An economy that has yet to show signs of a sustained recovery is providing little reward for investors looking to take risks, Travelers President and CEO Jay Fishman told CNBC Thursday.
The company, which reported earnings Thursday that missed analyst expectations, remains conservative in its portfolio with a heavy dose of municipal bonds and only limited exposure to instruments that carry greater risk.
Fishman said the strategy has worked well for the company over the past several years as it has missed much of the danger that has hammered at other financial services firms.
"Our view on the economy such as we see it from our data is we are trying to make a bottom. You can't see any recovery," he said. "We see nothing that would suggest a 'V' recovery at least in the context of those variables that are used to value business insurance policies."
Travelers reported earnings of $1.39 for the quarter, a miss of about 10 cents a share that Fishman blamed on a series of intense weather events, particularly hail storms that have generated a multitude of claims from both homeowners and businesses.
An economic "malaise" has prevented Travelers from passing on its costs to customers in the form of rate increases, he added.
As such, the company has had to rely on its $72 billion investment portfolio to generate returns.
All but $4 billion of that portfolio is in fixed income, with $41 billion of that total in municipal bonds. Fishman said the top 16 states other than California still carry premium ratings on their debt.
"Our investment group, they deserve all the credit," he said. "We have managed through this crisis."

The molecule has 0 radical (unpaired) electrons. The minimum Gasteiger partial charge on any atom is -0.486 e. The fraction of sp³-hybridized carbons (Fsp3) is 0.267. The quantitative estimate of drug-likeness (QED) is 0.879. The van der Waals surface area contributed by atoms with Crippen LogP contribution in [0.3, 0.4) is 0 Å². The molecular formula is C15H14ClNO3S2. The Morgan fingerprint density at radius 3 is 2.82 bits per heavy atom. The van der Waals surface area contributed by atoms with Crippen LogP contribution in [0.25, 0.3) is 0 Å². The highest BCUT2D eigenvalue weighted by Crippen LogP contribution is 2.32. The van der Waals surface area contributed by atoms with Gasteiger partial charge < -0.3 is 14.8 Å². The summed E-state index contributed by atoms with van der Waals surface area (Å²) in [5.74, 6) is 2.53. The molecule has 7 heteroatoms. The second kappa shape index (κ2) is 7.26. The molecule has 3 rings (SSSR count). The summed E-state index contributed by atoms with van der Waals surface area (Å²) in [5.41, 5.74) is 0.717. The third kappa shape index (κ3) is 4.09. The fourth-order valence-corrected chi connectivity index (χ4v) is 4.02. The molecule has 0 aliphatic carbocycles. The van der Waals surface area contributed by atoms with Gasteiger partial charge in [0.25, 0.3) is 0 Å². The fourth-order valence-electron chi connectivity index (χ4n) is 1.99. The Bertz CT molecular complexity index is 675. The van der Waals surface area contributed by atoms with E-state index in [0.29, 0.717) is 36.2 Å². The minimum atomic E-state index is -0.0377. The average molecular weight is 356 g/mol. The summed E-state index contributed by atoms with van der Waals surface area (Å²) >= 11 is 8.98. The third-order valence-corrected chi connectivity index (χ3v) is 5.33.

Fishman looked back to the beginning of the subprime mortgage crisis to demonstrate how the company has managed risk. In January 2005, the difference in yield between a 10-year mortgage-backed security from Fannie Maeand a 10-year privately issued MBS was just 0.25 percentage points. Travelers held $200 million in MBS at the time and stopped buying.
"We weren't geniuses that we could see the real estate market collapsing, but we're very disciplined underwriters—risk-reward calculations," said Fishman. "The difference in yield now is tighter than it was just before the financial crisis. If you think you weren't getting paid for taking risk then, you're really not getting paid to take risk now."
Travelers remains "aggressive buyers of our own stock," with purchases of $5 billion worth over the past 12 months and 36 percent of total shares outstanding since 2006, Fishman added.
The firm has a smattering of our investments outside the fixed-income space, including $1.8 billion in real estate. It also carries a small derivative position in Treasurys futures that keeps the company inside of four years on the yield curve.
Fishman compared the way Travelers invests to Berkshire Hathaway chairman Warren Buffett, saying the two companies are very different in their approaches.
"Warren Buffett, bless him, does it differently. His insurance company generates cash flow for his investment business to be aggressive," Fishman went on to say. "We don't have his intellectual capital, we don't have his financial capital. We just can't do it that way. So our investment group is there to support our business as a thoughtful, risk-taking insurance company."